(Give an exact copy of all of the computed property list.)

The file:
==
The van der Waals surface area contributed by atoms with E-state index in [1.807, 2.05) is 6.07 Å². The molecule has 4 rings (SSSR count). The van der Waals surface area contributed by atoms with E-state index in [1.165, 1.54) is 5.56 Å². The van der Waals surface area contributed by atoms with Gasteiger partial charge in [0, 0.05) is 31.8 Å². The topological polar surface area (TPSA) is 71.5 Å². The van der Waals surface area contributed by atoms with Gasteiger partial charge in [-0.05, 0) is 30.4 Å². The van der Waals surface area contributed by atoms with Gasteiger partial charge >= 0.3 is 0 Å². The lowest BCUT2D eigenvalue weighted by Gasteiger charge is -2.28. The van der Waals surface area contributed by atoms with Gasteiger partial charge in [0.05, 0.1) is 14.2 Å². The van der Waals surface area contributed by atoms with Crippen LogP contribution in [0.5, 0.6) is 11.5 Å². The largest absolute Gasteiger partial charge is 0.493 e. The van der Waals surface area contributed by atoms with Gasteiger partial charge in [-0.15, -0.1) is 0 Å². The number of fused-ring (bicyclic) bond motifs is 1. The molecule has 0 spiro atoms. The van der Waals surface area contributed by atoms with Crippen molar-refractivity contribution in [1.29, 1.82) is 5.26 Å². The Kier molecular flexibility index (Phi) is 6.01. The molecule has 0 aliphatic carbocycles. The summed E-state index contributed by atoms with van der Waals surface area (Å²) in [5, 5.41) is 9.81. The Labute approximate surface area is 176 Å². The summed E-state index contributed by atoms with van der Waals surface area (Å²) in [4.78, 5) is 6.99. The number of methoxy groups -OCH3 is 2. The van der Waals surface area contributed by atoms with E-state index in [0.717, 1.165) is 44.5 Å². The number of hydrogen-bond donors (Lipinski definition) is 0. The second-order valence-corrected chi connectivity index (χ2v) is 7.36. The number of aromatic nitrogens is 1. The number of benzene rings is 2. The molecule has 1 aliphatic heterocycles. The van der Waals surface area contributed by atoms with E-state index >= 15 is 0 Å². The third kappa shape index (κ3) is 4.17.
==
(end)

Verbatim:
The van der Waals surface area contributed by atoms with E-state index in [1.807, 2.05) is 6.07 Å². The molecule has 4 rings (SSSR count). The van der Waals surface area contributed by atoms with E-state index in [1.165, 1.54) is 5.56 Å². The van der Waals surface area contributed by atoms with Gasteiger partial charge in [0, 0.05) is 31.8 Å². The topological polar surface area (TPSA) is 71.5 Å². The van der Waals surface area contributed by atoms with Gasteiger partial charge in [-0.05, 0) is 30.4 Å². The van der Waals surface area contributed by atoms with Gasteiger partial charge >= 0.3 is 0 Å². The lowest BCUT2D eigenvalue weighted by Gasteiger charge is -2.28. The van der Waals surface area contributed by atoms with Gasteiger partial charge in [0.05, 0.1) is 14.2 Å². The van der Waals surface area contributed by atoms with Crippen LogP contribution in [0.5, 0.6) is 11.5 Å². The largest absolute Gasteiger partial charge is 0.493 e. The van der Waals surface area contributed by atoms with Gasteiger partial charge in [-0.15, -0.1) is 0 Å². The number of fused-ring (bicyclic) bond motifs is 1. The molecule has 0 spiro atoms. The van der Waals surface area contributed by atoms with Crippen molar-refractivity contribution in [1.29, 1.82) is 5.26 Å². The Kier molecular flexibility index (Phi) is 6.01. The molecule has 0 aliphatic carbocycles. The summed E-state index contributed by atoms with van der Waals surface area (Å²) in [5, 5.41) is 9.81. The Labute approximate surface area is 176 Å². The summed E-state index contributed by atoms with van der Waals surface area (Å²) in [4.78, 5) is 6.99. The number of methoxy groups -OCH3 is 2. The van der Waals surface area contributed by atoms with E-state index in [0.717, 1.165) is 44.5 Å². The number of hydrogen-bond donors (Lipinski definition) is 0. The second-order valence-corrected chi connectivity index (χ2v) is 7.36. The number of aromatic nitrogens is 1. The number of benzene rings is 2. The molecule has 1 aliphatic heterocycles. The van der Waals surface area contributed by atoms with E-state index >= 15 is 0 Å². The third kappa shape index (κ3) is 4.17.